PRACTIONER RESEARCH: QUALITATIVE ANALYSIS
a. Qualitative Analysis of information
Many of the most important experiences in life cannot be easily measured, at least not easily quantified. For example, how can we put figures on love, happiness and belonging and feel confident that others will assign the same ratings? In addition, the game-breaking variables in human interactions are often not observable but comprise tacit understandings. In the past, we have avoided making judgements about any information that has not been directly described and observed and have even afforded low status to qualitative information or people’s subjective reports. To a large extent, this has obscured teachers’ view of what really matters in learning and life. School leaders and teachers tend to be familiar with quantitative data as it has formed the basis of much academic assessment. Tools are readily available to support this process. With the increased focus on students’ well-being as a basis for learning, many teachers now wish to find out about ways of accessing and analysing data related to personal, social and cultural experiences.
Qualitative data analysis workshops introduce a variety of approaches and discuss the particular circumstances under which one method may be chosen over another or both quantitative and qualitative analysis are required. Opportunities are offered for participants in workshops to surmount the challenges of defining, articulating, inferring and measuring subjective experiences. The workshops stress the importance of thinking about the analysis of data throughout entire projects from design to review and selecting methods that are doable and meaningful in the everyday work of teachers and school leaders. Where applicable, practical support is available for projects in schools.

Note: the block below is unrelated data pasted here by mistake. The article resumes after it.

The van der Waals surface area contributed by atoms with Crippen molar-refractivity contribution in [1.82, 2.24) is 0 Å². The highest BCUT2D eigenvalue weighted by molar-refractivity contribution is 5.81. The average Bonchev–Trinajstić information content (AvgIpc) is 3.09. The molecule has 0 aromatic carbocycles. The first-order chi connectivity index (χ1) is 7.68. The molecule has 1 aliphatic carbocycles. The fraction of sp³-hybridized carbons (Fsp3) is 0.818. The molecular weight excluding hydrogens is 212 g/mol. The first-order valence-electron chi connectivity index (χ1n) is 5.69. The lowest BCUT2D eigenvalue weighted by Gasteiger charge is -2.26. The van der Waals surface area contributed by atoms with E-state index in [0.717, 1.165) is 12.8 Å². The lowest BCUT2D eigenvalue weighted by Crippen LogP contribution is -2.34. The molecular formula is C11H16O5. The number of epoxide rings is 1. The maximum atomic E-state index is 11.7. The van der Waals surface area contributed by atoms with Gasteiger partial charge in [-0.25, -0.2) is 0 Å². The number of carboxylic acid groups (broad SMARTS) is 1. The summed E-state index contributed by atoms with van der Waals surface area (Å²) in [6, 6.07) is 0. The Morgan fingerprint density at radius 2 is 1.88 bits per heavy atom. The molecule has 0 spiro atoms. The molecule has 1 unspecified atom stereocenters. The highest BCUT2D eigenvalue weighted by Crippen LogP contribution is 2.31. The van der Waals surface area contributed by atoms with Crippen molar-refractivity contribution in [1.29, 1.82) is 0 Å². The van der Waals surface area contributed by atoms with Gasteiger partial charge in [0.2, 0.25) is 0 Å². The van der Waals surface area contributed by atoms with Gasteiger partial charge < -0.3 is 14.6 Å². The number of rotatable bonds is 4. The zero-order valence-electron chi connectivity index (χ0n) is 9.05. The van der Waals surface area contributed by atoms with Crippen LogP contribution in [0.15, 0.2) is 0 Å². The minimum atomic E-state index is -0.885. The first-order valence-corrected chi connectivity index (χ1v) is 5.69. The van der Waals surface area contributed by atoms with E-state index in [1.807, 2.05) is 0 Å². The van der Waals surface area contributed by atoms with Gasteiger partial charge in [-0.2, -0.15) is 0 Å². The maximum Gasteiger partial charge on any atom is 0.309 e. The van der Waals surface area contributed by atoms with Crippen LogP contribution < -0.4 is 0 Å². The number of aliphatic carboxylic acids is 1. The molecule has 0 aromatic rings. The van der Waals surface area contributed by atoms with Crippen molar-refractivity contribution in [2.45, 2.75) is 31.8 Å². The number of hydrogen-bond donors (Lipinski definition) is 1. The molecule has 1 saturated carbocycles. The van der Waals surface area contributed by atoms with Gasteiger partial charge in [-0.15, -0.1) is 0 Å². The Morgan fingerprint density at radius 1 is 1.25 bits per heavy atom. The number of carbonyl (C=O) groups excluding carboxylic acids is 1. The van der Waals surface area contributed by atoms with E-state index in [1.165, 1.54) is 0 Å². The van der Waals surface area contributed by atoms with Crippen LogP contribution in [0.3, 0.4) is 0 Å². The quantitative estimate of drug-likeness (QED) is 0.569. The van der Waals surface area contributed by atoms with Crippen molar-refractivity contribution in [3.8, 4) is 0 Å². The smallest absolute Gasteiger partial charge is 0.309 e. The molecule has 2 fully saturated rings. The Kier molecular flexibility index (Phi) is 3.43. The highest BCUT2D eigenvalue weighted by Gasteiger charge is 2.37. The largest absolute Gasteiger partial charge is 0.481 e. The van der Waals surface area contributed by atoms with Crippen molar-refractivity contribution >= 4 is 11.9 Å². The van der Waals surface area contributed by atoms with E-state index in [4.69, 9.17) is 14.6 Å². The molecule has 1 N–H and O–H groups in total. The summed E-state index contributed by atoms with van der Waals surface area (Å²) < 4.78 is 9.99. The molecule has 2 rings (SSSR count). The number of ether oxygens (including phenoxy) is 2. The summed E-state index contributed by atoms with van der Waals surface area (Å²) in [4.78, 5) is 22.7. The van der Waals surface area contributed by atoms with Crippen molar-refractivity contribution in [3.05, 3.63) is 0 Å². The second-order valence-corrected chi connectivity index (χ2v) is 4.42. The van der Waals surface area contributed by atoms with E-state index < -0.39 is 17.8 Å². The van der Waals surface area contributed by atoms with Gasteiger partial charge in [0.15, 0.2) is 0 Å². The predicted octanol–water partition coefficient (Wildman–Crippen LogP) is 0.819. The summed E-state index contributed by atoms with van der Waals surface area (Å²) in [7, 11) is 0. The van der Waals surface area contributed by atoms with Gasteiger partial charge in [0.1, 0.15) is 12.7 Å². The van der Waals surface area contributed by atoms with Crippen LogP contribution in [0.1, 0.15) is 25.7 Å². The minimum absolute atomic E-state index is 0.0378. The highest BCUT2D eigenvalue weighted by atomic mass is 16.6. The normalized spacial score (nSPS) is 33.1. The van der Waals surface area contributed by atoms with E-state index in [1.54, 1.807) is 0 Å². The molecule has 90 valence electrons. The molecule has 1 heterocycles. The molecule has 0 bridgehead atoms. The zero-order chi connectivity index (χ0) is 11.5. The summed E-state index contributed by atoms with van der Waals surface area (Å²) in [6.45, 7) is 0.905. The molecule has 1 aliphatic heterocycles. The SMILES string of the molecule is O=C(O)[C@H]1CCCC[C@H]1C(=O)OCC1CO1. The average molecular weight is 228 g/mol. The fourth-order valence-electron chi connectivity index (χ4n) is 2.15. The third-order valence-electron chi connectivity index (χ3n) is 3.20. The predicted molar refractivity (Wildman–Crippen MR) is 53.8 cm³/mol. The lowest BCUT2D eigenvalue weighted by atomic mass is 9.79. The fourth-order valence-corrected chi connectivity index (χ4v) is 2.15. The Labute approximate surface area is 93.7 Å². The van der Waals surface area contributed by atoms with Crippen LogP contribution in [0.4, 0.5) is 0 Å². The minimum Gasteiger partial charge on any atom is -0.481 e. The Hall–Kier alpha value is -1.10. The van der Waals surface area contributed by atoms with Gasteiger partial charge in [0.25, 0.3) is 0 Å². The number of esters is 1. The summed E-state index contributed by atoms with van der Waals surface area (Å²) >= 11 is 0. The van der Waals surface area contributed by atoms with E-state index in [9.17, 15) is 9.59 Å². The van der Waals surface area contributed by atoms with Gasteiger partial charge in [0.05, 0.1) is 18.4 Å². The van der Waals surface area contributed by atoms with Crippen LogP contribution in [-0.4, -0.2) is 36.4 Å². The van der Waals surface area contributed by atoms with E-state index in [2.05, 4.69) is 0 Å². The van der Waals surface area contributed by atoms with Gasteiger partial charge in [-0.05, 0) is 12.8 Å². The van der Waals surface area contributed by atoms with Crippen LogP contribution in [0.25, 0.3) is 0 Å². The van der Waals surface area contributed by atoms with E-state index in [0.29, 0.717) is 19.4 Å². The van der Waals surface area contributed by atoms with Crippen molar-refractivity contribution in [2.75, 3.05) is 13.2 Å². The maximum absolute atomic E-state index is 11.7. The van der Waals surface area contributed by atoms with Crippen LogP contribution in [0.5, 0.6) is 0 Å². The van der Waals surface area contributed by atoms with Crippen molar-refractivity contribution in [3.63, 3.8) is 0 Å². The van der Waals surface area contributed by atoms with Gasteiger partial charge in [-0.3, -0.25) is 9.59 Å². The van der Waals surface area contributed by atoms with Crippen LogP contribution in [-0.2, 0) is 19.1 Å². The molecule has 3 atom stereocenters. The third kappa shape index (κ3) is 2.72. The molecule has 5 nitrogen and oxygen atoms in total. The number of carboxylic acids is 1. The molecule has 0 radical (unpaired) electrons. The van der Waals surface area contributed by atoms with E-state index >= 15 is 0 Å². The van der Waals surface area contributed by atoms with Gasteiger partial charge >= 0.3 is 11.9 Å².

b. Situational Analysis: A framework for practitioner inquiry.
Situational Analysis has been designed for practitioner research. It is suitable for teachers who have some knowledge of inquiry and want to develop further skill in creating innovative new ways of teaching and learning. The research method has a strongly interactive (ecological) theoretical base with an appreciative perspective. The positive, appreciative base and the sequential processes of analysis, synthesis and principle identification can produce unforeseen findings to guide the development of innovative practices. Workshops and inquiry support can be negotiated with the facilitator.
Annan, J. (2005). Situational Analysis: A framework for evidence-based practice. School Psychology International, 26(2), 131-146.
Annan, J. & Priestley, A. (2018). Inquiring through the appreciative, interactive perspective of Situational Analysis. Paper presented at the 40th I International School Psychologists Association conference, Tokyo, Japan, July 25-28.
c. Facilitation of research and inquiry
The support of experienced researchers to facilitate inquiries allows them to progress systematically, leaving leaders and other participants free to innovate new practices, form active professional relationships and support the implementation of new developments. Positively Psychology is available to work alongside school leaders and teachers as they conduct practitioner research. Facilitation can take many forms and is negotiated with those participating in the research. Various models of inquiry are selected through discussion with participants to ensure a good fit between the purpose of each project, the cultural context and participants’ preferred ways of inquiring. Tasks for which facilitation support is most often requested are the design of projects at the outset, preparation proposals for funding (e.g. Teacher Led Innovation Funded projects or inquiries within Communities of Learning) and guidance at pivotal points of the process. These tasks include selecting methods for gathering information, accessing or constructing data collection tools, analysing data and reviewing the effectiveness of the project.